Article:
The results were surprising. For example, the CDC’s nationally representative data revealed that over one year, men and women were equally likely to experience nonconsensual sex, and most male victims reported female perpetrators. Over their lifetime, 79 percent of men who were “made to penetrate” someone else (a form of rape, in the view of most researchers) reported female perpetrators. Likewise, most men who experienced sexual coercion and unwanted sexual contact had female perpetrators.
We also pooled four years of the National Crime Victimization Survey(NCVS) data and found that 35 percent of male victims who experienced rape or sexual assault reported at least one female perpetrator. Among those who were raped or sexually assaulted by a woman, 58 percent of male victims and 41 percent of female victims reported that the incident involved a violent attack, meaning the female perpetrator hit, knocked down or otherwise attacked the victim, many of whom reported injuries.
…We [also] found that, contrary to assumptions, the biggest threat to women serving time does not come from male corrections staff. Instead, female victims are more than three times as likely to experience sexual abuse by other women inmates than by male staff. Also surprisingly, women inmates are more likely to be abused by other inmates than are male inmates, disrupting the long held view that sexual violence in prison is mainly about men assaulting men. In juvenile corrections facilities, female staff are also a much more significant threat than male staff; more than nine in ten juveniles who reported staff sexual victimization were abused by a woman.
This information certainly does not diminish the claims of the women:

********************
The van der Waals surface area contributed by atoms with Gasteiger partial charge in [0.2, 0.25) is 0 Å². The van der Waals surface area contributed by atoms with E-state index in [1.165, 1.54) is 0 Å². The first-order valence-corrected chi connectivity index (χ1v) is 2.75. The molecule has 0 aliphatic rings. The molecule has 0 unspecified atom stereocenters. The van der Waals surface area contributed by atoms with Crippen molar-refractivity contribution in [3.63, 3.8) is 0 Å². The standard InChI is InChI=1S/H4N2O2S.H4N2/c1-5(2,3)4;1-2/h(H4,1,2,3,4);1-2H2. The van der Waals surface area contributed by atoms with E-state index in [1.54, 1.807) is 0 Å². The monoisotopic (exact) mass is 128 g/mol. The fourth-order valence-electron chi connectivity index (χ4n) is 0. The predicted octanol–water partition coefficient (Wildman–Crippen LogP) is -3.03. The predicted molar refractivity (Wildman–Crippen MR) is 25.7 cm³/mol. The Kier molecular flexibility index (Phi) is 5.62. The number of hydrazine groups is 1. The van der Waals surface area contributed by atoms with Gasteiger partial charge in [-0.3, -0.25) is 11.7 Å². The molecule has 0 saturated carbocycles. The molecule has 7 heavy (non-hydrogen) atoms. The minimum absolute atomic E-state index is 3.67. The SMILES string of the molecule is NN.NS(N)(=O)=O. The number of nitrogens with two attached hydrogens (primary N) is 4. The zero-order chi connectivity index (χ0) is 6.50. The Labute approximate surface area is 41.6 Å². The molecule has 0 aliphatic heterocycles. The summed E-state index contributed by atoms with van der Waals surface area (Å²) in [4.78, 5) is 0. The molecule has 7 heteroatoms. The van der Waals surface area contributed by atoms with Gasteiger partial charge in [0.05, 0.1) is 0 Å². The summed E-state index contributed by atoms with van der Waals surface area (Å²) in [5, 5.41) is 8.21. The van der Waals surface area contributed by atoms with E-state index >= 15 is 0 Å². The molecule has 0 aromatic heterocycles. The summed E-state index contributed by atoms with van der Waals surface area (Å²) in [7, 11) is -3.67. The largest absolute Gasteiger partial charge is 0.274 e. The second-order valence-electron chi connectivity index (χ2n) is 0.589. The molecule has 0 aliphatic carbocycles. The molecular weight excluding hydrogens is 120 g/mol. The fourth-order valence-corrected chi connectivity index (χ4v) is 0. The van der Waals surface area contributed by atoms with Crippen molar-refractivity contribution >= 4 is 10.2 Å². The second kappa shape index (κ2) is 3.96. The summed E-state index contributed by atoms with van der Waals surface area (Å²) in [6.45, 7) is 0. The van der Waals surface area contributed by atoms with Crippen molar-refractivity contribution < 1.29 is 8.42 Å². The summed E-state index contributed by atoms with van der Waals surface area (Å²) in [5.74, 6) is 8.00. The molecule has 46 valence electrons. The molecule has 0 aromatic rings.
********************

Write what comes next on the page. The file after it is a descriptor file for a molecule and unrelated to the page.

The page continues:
To the contrary, we argue that male-perpetrated sexual victimization remains a chronic problem, from the schoolyard to the White House. In fact, 96 percent of women who report rape or sexual assault in the NCVS were abused by men. In presenting our findings, we argue that a comprehensive look at sexual victimization, which includes male perpetration and adds female perpetration, is consistent with feminist principles in important ways.
…[T]he common one-dimensional portrayal of women as harmless victims reinforces outdated gender stereotypes. This keeps us from seeing women as complex human beings, able to wield power, even in misguided or violent ways. And, the assumption that men are always perpetrators and never victims reinforces unhealthy ideas about men and their supposed invincibility. These hyper-masculine ideals can reinforce aggressive male attitudes and, at the same time, callously stereotype male victims of sexual abuse as “failed men.” Other gender stereotypes prevent effective responses, such as the trope that men are sexually insatiable. Aware of the popular misconception that, for men, all sex is welcome, male victims often feel too embarrassed to report sexual victimization. If they do report it, they are frequently met with a response that assumes no real harm was done.
The researchers conclude,
To thoroughly dismantle sexual victimization, we must grapple with its many complexities, which requires attention to all victims and perpetrators, regardless of their sex. This inclusive framing need not and should not come at the expense of gender sensitive approaches, which take into account the ways in which gender norms influence women and men in different or disproportionate ways.
Male-perpetrated sexual victimization finally came to public attention after centuries of denial and indifference, thanks to women’s rights advocates and the anti-rape movement. Attention to sexual victimization perpetrated by women should be understood as a necessary next step in continuing and expanding upon this important legacy.